The reader should remember that, during times of war, banditry is commonly a capital crime. Zimmerman exhibits an openly “Jewish suffering is special” or even “Jews are special” attitude as he complains that Polish Underground reports on Jewish banditry did not, in his opinion, show sympathy to the plight of fugitive Jews. Excuse me. Polish peasants suffered too. They could be murdered at any time, at will, by the Germans. They lived in near-starvation conditions under the Nazi German occupation, and were furthermore subject to constant requisition of goods by the German authorities, Soviet bands, etc. What is Zimmerman thinking? Were the peasants, and the Polish Underground, supposed to take kindly to banditry—by ANYONE?

Although Zimmerman repeatedly tries to pooh-pooh the fact of Jewish banditry against Polish villagers, done by Jews independently and as part of the intentional trauma-causing policy of "revolutionary banditry" conducted by the Communist GL-AL bands (which was designed to terrorize the Polish population into submission to the upcoming Soviet-imposed Communist puppet government), it was substantial. Apropos to this, the author mentions the TAJNE OBLICZE book for a trivial reason (p. 661), but chooses to run away from it, completely ignoring its detailed archive-based findings on the magnitude of Jewish banditry and collaboration with the Communist GL-AL. [For link, see first comment.]

Not surprisingly, Zimmerman is silent about the large-scale Jewish-Soviet collaboration in the wholesale massacres of Polish civilians in villages such as Naliboki and Koniuchy. For the truth, please click on, and read, my detailed review of Intermarium: The Land between the Black and Baltic Seas: 0.

Let us put all this in broader context. Consider the Zydokomuna (Judeo-Bolshevism), a term which Zimmerman regularly brings up, but would prefer that the reader not think about. The considerable extent of Jewish complicity in the murderous Soviet Communist apparatus is an inescapable fact. The extensive Jewish involvement, in all phases of the Soviet subjugation of Poland, is also undeniable. For details, see the first comment. And let us hear no silly exculpations about Jewish Communists not being real Jews, about Jewish Communists "not acting as Jews", or Jews not knowing what Communism really was. They most certainly were, they could not turn their Judaism on and off and on again like water from a tap, and they most certainly did.

We also keep hearing that, relative to the total Jewish population, few Jews were Communists. This is a facile argument, as it goes both ways. There is no doubt that, relative to the entire Polish population, few Poles were involved in the denunciation or murder of fugitive Jews, but this does not prevent Zimmerman, and innumerable other Jewish authors, from constantly making an issue of them, and for calling on Poles as a whole to "come to terms with the past". So let's hold Jews to the same standard.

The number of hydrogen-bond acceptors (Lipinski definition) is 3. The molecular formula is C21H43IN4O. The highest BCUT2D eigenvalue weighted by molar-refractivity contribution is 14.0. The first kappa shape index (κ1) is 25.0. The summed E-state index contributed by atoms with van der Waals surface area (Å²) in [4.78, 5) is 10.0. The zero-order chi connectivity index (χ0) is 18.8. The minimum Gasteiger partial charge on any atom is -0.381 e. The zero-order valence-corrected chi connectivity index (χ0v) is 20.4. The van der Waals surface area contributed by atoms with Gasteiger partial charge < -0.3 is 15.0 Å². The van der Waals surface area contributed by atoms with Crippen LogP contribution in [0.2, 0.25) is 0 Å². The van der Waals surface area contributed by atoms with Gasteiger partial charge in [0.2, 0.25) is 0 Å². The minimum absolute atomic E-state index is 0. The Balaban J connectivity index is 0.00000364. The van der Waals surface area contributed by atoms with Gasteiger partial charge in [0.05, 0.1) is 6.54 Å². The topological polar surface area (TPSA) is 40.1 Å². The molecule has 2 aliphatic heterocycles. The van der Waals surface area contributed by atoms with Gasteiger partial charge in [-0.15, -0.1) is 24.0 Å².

What about innocent Jews being blamed for Communism? Innocent victims fell on both sides. During the Holocaust itself, millions of Jews, most of whom had nothing to do with Communism, were being put to death. Earlier, however, millions of non-Jews, most of whom had never done anything to Jews, had been put to death, in large part thanks to the deliberate acts of Jewish Communists.


The author tries to make something of the fact that some Poles had reckoned Berling a Jew (p. 636), that historian Marek Jan Chodakiewicz does also (p. 661), and that Berling had once been baptized. In doing so, Zimmerman misrepresents Chodakiewicz. The latter takes no position on the Jewishness or otherwise of Zygmunt Berling. Historian Marek Jan Chodakiewicz simply cites a work that mentions the fact that Berling had identified himself as Jewish while at Jagiellonian University in Krakow.

Pointedly, however, the issue is even more basic. Jews have no problem identifying baptized Jews, as Jews, if it serves their purposes. For example, think of famous poet and writer Heinrich Heine, and Karl Marx. In fact, Jewish authors commonly write of Karl Marx--alongside Sigmund Freud and Albert Einstein--as the three most influential 19th- and 20th-century Jewish thinkers. Now, if Jews can recognize baptized Jews, as Jews, as they see fit, then surely Poles can do likewise. Either that, or we have yet another double standard.